If we get any more rain I’m going to need a buy a kayak…
Planning ahead sort of seems like a counterintuitive thing when you’re living with an unpredictable terminal illness, but it’s an essential part of life. Day-to-day success of my treatment routine revolves around my ability to look at times when I know I can get my treatments done. The morning is easiest, I just wake up however early I need to, to get them done before the rest of my day starts. The evening is when things get a bit more difficult – when is dinner, what am I doing after dinner? Am I going out or staying in? Planning ahead allows me to align the variables with a time to do my treatments. Beyond day-to-day planning, much of my working life revolves around my ability to plan ahead. My fall and spring seasons are jam packed with work trips, and my winter hockey season isn’t the kind of thing that can be settled upon last second. Looking at September and October alone, I’ll be heading to the DC area, Southern California, Tennessee and Atlantic City all for work related trips. I do get a kick out of traveling for work, but it’s definitely a stressful thing when I consider the unpredictability of CF. Just last spring, I ended up getting pretty sick the week before I was due to leave for Tampa Bay for a CF talk. It was gut wrenching for me. Moments like that, when something is planned so far in advance, but my health gets in the way, are when I resent my CF the most. The sudden changes are the ones that are the most difficult to overcome, and outwardly seem as if they are a deterrence to planning ahead. We all know, however, that forgoing future plans is a hindrance to life, and more specifically, in my life, a threat to a successful career. So how do I maintain a balance here? Well I try to schedule things when I know my health generally trends upward. Looking at the past several years, I consistently tend to get sick at the end of winter or around Memorial Day and then the end of the summer. Now I know those points aren’t set in stone, and for all I know I could (HOPEFULLY!!!) make it through those trouble zones unscathed. But when I’m planning way out ahead for some work trips or something of the like, I avoid those points in the year when my health has historically slumped and then hope for the best! This year, however, I have a road trip planned with my girlfriend for the end of the summer… something that was a bit more spontaneous which leads me to…
Spontaneity is a friend and foe. Sometimes it’s easier to spontaneously plan something or just go for it. About a week or so ago my girlfriend and I decided we should go on a summer trip. My health is in a good place and we could take a little time off before things start to get crazy in September. We were able to take advantage of a few online deals and plan a road trip through American history during the end of August. We’re heading to Gettysburg, Antietam, Arlington and DC. As I said above, the end of the summer is generally when I show some signs of declining health, but all systems seem to be in the green, so we’re going to go for it! The difference between this trip and some of my aforementioned work trips is that I’m looking at my short-term health for the road trip, whereas I was looking at long-term health trends for the work trips. Since there happens to be a break in the trend, a time when things are better than they have been in years past, I’m going to be a little spontaneous and take advantage of it. Spontaneity, however, isn’t something I rely on. My career and general success in life is built upon a balance between spontaneity and planning ahead. I think it’s important to know WHEN it’s appropriate to be spontaneous, while long-term success is predicated on being able to look at long-term goals and achievements. Planning is essential… spontaneity is a luxury.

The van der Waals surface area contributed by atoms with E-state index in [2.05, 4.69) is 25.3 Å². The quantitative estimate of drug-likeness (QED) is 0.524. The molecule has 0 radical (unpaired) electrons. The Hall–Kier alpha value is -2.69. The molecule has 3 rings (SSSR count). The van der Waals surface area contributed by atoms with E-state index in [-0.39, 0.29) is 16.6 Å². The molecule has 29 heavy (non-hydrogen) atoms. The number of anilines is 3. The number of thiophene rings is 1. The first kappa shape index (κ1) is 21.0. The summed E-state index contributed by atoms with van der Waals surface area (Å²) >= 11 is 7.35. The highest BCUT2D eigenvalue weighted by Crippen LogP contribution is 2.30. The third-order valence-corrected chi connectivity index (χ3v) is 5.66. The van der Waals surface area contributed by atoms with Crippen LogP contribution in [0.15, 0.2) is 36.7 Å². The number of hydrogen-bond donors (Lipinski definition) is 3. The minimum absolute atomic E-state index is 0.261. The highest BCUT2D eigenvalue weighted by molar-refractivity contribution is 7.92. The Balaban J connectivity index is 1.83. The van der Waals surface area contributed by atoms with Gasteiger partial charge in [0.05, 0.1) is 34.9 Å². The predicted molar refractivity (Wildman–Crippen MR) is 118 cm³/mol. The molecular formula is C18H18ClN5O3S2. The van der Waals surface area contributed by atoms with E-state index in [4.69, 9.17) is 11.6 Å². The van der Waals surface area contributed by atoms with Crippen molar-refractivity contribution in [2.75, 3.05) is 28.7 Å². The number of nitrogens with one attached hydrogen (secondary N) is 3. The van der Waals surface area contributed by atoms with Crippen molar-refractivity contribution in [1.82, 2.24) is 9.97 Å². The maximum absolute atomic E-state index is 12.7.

Announcing a New Guest Column
My blog has been going through quite the transformation recently. We’ve added our first ever guest column – Drug Development Wednesday – and now we’re about to add another! My girlfriend is going to take her experiences a significant other and a trained social worker/psychotherapist to start a column of her own beginning on Wednesday! She’ll write a mix of blogs about emotional health and the girlfriend perspective. I hope to continue our extensive conversation about emotional health in CF with her column as well as hopefully answering a few questions about CF and relationships. If you want to hear anything specific from her, make sure you let us know in the comments!